A book-lover from infancy, C.B. has been writing and telling stories for as long as she can remember. Based in Edinburgh, she has diverse tastes and will quite happily attempt to write any genre, but always come back to history, fantasy, and sci-fi like an old friend. C. B. Lewis is small and Scottish and can often be spotted perched around historical monuments with her notepad and pen. She has been writing and telling tales for almost as long as she can remember, and has a brain that constantly fizzes with an abundance of ideas. If she’s not working on half a dozen things at once, it should be considered a slow day. She loves to travel and just has one continent left to complete her travel bingo card. A lot of the travel has also been research-based, and if pointed at any historical event, she will research it vociferously, just because she can. Normally, she is based in Edinburgh, where she tends toward the hermit-lifestyle, needing nothing but a kettle, a constant supply of tea, and – of course – the internet. There are no cats, no puppies, no significant others, only a lot of ideas, and an awful lot of typing. And occasionally, cake. Never forget the cake.

A Dangerous Game by Rick R. Reed

I received this book for free from in exchange for an honest review.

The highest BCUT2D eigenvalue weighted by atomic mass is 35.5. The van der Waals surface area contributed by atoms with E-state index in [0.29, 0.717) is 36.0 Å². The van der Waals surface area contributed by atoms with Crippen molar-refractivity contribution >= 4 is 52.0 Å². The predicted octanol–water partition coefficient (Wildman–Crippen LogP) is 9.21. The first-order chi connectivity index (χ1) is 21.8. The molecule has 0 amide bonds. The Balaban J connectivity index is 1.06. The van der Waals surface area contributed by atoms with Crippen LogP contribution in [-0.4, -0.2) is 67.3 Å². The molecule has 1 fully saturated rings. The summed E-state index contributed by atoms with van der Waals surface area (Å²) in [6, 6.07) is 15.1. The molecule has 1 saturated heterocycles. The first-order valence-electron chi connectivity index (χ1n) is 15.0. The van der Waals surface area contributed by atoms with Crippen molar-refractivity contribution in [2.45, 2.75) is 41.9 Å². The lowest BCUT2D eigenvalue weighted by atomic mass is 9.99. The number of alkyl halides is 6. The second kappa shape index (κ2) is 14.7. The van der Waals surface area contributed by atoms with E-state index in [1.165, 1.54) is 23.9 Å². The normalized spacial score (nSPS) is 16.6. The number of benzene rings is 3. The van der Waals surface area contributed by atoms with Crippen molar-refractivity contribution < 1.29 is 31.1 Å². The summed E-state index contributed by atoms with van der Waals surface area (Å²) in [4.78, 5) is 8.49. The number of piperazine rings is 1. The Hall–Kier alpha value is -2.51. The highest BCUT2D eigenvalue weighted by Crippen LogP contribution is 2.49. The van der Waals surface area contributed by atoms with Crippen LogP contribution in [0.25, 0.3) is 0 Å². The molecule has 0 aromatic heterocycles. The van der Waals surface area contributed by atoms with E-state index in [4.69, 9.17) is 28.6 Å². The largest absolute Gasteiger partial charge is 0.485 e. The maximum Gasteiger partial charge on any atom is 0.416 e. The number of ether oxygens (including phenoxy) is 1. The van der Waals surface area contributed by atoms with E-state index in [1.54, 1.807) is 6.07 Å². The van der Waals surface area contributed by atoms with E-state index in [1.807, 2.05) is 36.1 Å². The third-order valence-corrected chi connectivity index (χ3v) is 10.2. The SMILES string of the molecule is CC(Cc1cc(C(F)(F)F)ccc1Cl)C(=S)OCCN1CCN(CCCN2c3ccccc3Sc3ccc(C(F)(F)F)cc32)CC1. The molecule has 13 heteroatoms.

This does not affect my opinion of the book or the content of my review.

DangerousGame[A]LGA Dangerous Game by Rick R. Reed
Release Date: June 3, 2016
Pages: 200 • Format: eARC
Published By: Dreamspinner Press
Purchase Links:
DreamspinnerAmazonARe

2nd Edition

Sex can be a dangerous business. So can love.

On the worst day of his life, Wren Gallagher wants oblivion when he steps into Tricks for a drink. When a mysterious stranger steps up to pay his tab, he offers Wren the key to fulfilling his dreams of prosperity and true love.

But appearances are not always what they seem.

His savior owns the escort agency À Louer, and he wants the young and handsome Wren as part of his stable of men-for-hire. Down on his luck, Wren figures, why not? He needs the money. When he joins, though, he doesn’t count on meeting Rufus, another escort with whom he falls hopelessly in love.